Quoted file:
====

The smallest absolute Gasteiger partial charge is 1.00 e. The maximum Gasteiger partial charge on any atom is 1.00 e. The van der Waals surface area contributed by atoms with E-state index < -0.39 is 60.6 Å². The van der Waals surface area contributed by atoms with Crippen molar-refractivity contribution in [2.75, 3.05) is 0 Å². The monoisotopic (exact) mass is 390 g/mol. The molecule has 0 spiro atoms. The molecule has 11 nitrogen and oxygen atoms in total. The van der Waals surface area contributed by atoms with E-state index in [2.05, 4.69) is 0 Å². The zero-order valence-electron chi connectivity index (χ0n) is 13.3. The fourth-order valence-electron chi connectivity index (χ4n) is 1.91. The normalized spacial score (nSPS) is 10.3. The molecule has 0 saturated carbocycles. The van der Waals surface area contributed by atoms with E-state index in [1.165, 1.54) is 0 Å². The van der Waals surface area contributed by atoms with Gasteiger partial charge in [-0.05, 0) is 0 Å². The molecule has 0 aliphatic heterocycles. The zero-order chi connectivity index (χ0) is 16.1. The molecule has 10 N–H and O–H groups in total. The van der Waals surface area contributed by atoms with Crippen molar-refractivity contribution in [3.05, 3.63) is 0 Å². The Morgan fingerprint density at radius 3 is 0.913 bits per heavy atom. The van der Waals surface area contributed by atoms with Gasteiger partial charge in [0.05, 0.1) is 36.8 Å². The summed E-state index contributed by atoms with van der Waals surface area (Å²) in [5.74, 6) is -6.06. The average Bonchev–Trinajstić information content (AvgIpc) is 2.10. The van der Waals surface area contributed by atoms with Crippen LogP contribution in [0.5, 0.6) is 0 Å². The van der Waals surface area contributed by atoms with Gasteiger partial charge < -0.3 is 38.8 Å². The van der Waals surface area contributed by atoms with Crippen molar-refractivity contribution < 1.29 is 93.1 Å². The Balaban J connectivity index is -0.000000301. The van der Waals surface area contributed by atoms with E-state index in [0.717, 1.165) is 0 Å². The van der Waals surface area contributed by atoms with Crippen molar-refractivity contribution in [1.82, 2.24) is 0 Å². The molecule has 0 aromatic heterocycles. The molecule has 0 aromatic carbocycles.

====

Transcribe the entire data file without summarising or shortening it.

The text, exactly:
The smallest absolute Gasteiger partial charge is 1.00 e. The maximum Gasteiger partial charge on any atom is 1.00 e. The van der Waals surface area contributed by atoms with E-state index < -0.39 is 60.6 Å². The van der Waals surface area contributed by atoms with Crippen molar-refractivity contribution in [2.75, 3.05) is 0 Å². The monoisotopic (exact) mass is 390 g/mol. The molecule has 0 spiro atoms. The molecule has 11 nitrogen and oxygen atoms in total. The van der Waals surface area contributed by atoms with E-state index in [2.05, 4.69) is 0 Å². The zero-order valence-electron chi connectivity index (χ0n) is 13.3. The fourth-order valence-electron chi connectivity index (χ4n) is 1.91. The normalized spacial score (nSPS) is 10.3. The molecule has 0 saturated carbocycles. The van der Waals surface area contributed by atoms with E-state index in [1.165, 1.54) is 0 Å². The van der Waals surface area contributed by atoms with Gasteiger partial charge in [-0.05, 0) is 0 Å². The molecule has 0 aliphatic heterocycles. The zero-order chi connectivity index (χ0) is 16.1. The molecule has 10 N–H and O–H groups in total. The van der Waals surface area contributed by atoms with Crippen molar-refractivity contribution in [3.05, 3.63) is 0 Å². The Morgan fingerprint density at radius 3 is 0.913 bits per heavy atom. The van der Waals surface area contributed by atoms with Gasteiger partial charge in [0.05, 0.1) is 36.8 Å². The summed E-state index contributed by atoms with van der Waals surface area (Å²) in [5.74, 6) is -6.06. The average Bonchev–Trinajstić information content (AvgIpc) is 2.10. The van der Waals surface area contributed by atoms with Crippen LogP contribution in [0.5, 0.6) is 0 Å². The van der Waals surface area contributed by atoms with Gasteiger partial charge < -0.3 is 38.8 Å². The van der Waals surface area contributed by atoms with Crippen molar-refractivity contribution < 1.29 is 93.1 Å². The Balaban J connectivity index is -0.000000301. The van der Waals surface area contributed by atoms with E-state index in [0.717, 1.165) is 0 Å². The van der Waals surface area contributed by atoms with Crippen molar-refractivity contribution in [1.82, 2.24) is 0 Å². The molecule has 0 aromatic heterocycles. The molecule has 0 aromatic carbocycles.